From midnight on Dec. 22, 2018 to Friday Jan. 25, the United States government was in a state of partial shutdown, the longest government shutdown in U.S. history.
As a result of the shutdown, the Department of Education, the Internal Revenue Service and many other important government institutions that work with the Financial Aid Office were closed.
Director of the Office of Financial Aid Susan Romano explained how the 35-day government shutdown affected her job.
“The good news is, most things have been status quo, which is good,” Romano said. “Funding is still coming in, we’re still able to process applications; therefore, we’re able to process awards.”
According to an article published on Friday Jan. 25 by The Livingston County News, Gov. Andrew Cuomo has directed both the State University of New York and City University of New York systems to assist students with college-related expenses during the extensive government shutdown.
“When students complete a FAFSA there are certain checks that are done with other governmental agencies behind the scenes when a student does the free application for federal student aid,” Romano said. “So, there are certain checks that aren’t being done because some of those offices are closed.”
Cuomo spoke out about the matter in a news release in a statement on Jan. 22.
“New York’s students are among those hit hardest by Washington’s inaction,” Cuomo said. “We will not stand idly by as the federal administration undermines students’ ability to achieve a higher education, and today’s action will help ensure furloughed federal workers and their families get the support they need during this precarious time.”
“A few of checks from federal departments were not happening while the government was closed,” Romano said. “But they told us once the government is up and running, now that it is now, those checks will happen and then they will push that information out to the schools.”
According to the Financial Aid Office, the Department of Justice and the Department of Homeland Security are involved in the checking process of financial aid to verify eligibility for non-citizens and to see if a candidate lost eligibility because of a drug conviction.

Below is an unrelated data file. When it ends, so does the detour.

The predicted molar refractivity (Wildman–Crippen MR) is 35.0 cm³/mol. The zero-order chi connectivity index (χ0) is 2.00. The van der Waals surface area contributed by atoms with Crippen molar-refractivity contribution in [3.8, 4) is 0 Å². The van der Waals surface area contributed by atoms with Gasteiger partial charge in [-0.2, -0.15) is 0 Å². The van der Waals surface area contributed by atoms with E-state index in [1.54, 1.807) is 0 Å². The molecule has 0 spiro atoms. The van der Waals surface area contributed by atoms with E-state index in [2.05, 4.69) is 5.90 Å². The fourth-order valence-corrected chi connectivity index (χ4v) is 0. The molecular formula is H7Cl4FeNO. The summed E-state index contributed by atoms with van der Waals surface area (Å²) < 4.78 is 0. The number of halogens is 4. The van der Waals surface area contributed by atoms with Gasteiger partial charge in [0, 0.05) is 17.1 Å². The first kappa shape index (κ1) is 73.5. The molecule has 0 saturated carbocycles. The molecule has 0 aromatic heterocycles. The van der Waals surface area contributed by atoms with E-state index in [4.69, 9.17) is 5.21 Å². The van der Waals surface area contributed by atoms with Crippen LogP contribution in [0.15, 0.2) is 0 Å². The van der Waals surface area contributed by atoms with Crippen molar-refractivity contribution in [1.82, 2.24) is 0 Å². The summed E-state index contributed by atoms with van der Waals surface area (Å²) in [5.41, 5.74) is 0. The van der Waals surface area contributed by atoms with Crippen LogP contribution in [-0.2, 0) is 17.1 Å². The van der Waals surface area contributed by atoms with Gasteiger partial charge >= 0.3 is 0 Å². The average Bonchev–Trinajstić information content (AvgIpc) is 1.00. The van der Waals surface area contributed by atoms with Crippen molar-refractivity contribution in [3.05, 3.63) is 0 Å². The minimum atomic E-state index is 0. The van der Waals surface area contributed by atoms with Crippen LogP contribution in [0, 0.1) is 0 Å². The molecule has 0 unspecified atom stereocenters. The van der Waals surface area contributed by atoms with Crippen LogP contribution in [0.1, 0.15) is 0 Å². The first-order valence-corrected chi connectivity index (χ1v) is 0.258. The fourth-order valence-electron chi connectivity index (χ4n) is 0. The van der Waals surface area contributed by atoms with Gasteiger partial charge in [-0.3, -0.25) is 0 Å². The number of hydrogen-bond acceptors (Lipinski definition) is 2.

“Requesting tax transcripts online or by phone with the IRS was a problem,” Romano said. “People couldn’t get through to request those. Also, if a student is selected for federal verification, we had to ask for those transcripts to complete paperwork. Luckily, most of our students that were here in for the fall semester had already completed it.”
The Department of Education announced on Jan. 9 that it would provide more flexible guidelines for institutions during the shutdown and allowed them to “accept additional documents for verification.”
“[The shutdown] was affecting some new students that were coming in the spring semester or people that hadn’t finished up paperwork from the fall,” Romano said. “But, because of the shutdown, the government made modifications to the requirements, so now we can take a copy, a signed copy, of a tax return that a family may have in their own possession already.”
The Department of Education is among the agencies whose funding was approved last fall, according to an article published by Education Week on Jan. 6.
“The funding we deal with is mandatory funding,” Romano said. “We’re not going to see any impact on funding. We’ve had no word of any reductions in awards.”